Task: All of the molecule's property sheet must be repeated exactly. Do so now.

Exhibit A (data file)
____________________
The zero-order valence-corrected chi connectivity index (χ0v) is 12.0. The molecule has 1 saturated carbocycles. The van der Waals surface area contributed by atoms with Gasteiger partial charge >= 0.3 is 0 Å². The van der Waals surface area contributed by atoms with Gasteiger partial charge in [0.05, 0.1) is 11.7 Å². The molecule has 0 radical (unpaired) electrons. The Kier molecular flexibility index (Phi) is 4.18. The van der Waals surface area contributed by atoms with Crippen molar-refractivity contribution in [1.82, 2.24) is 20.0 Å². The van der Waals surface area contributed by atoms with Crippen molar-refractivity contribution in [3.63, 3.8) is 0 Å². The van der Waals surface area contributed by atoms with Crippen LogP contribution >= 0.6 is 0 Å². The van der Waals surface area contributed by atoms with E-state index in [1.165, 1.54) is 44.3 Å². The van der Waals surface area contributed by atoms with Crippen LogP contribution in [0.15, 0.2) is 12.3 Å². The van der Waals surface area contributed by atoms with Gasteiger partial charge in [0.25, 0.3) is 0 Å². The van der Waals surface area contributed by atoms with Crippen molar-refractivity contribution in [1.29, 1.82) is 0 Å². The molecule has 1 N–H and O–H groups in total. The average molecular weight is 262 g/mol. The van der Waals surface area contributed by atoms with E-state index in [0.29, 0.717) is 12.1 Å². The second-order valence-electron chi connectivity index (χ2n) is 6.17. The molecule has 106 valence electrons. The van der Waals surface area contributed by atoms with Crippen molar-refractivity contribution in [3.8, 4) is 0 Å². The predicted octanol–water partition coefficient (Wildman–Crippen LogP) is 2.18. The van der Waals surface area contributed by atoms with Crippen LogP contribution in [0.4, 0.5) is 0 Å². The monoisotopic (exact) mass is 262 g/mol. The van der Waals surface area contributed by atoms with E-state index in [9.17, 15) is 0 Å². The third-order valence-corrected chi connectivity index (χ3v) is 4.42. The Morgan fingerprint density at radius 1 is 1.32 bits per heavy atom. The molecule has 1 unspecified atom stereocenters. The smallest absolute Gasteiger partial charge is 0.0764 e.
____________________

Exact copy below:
The zero-order valence-corrected chi connectivity index (χ0v) is 12.0. The molecule has 1 saturated carbocycles. The van der Waals surface area contributed by atoms with Gasteiger partial charge >= 0.3 is 0 Å². The van der Waals surface area contributed by atoms with Gasteiger partial charge in [0.05, 0.1) is 11.7 Å². The molecule has 0 radical (unpaired) electrons. The Kier molecular flexibility index (Phi) is 4.18. The van der Waals surface area contributed by atoms with Crippen molar-refractivity contribution in [1.82, 2.24) is 20.0 Å². The van der Waals surface area contributed by atoms with Crippen molar-refractivity contribution in [3.63, 3.8) is 0 Å². The van der Waals surface area contributed by atoms with Crippen LogP contribution >= 0.6 is 0 Å². The van der Waals surface area contributed by atoms with E-state index in [1.165, 1.54) is 44.3 Å². The van der Waals surface area contributed by atoms with Crippen LogP contribution in [0.15, 0.2) is 12.3 Å². The van der Waals surface area contributed by atoms with Gasteiger partial charge in [0.25, 0.3) is 0 Å². The van der Waals surface area contributed by atoms with Crippen molar-refractivity contribution in [1.29, 1.82) is 0 Å². The molecule has 1 N–H and O–H groups in total. The average molecular weight is 262 g/mol. The van der Waals surface area contributed by atoms with E-state index in [0.29, 0.717) is 12.1 Å². The second-order valence-electron chi connectivity index (χ2n) is 6.17. The molecule has 106 valence electrons. The van der Waals surface area contributed by atoms with Crippen molar-refractivity contribution in [3.8, 4) is 0 Å². The predicted octanol–water partition coefficient (Wildman–Crippen LogP) is 2.18. The van der Waals surface area contributed by atoms with Crippen LogP contribution in [0.4, 0.5) is 0 Å². The monoisotopic (exact) mass is 262 g/mol. The van der Waals surface area contributed by atoms with E-state index in [9.17, 15) is 0 Å². The third-order valence-corrected chi connectivity index (χ3v) is 4.42. The Morgan fingerprint density at radius 1 is 1.32 bits per heavy atom. The molecule has 1 unspecified atom stereocenters. The smallest absolute Gasteiger partial charge is 0.0764 e.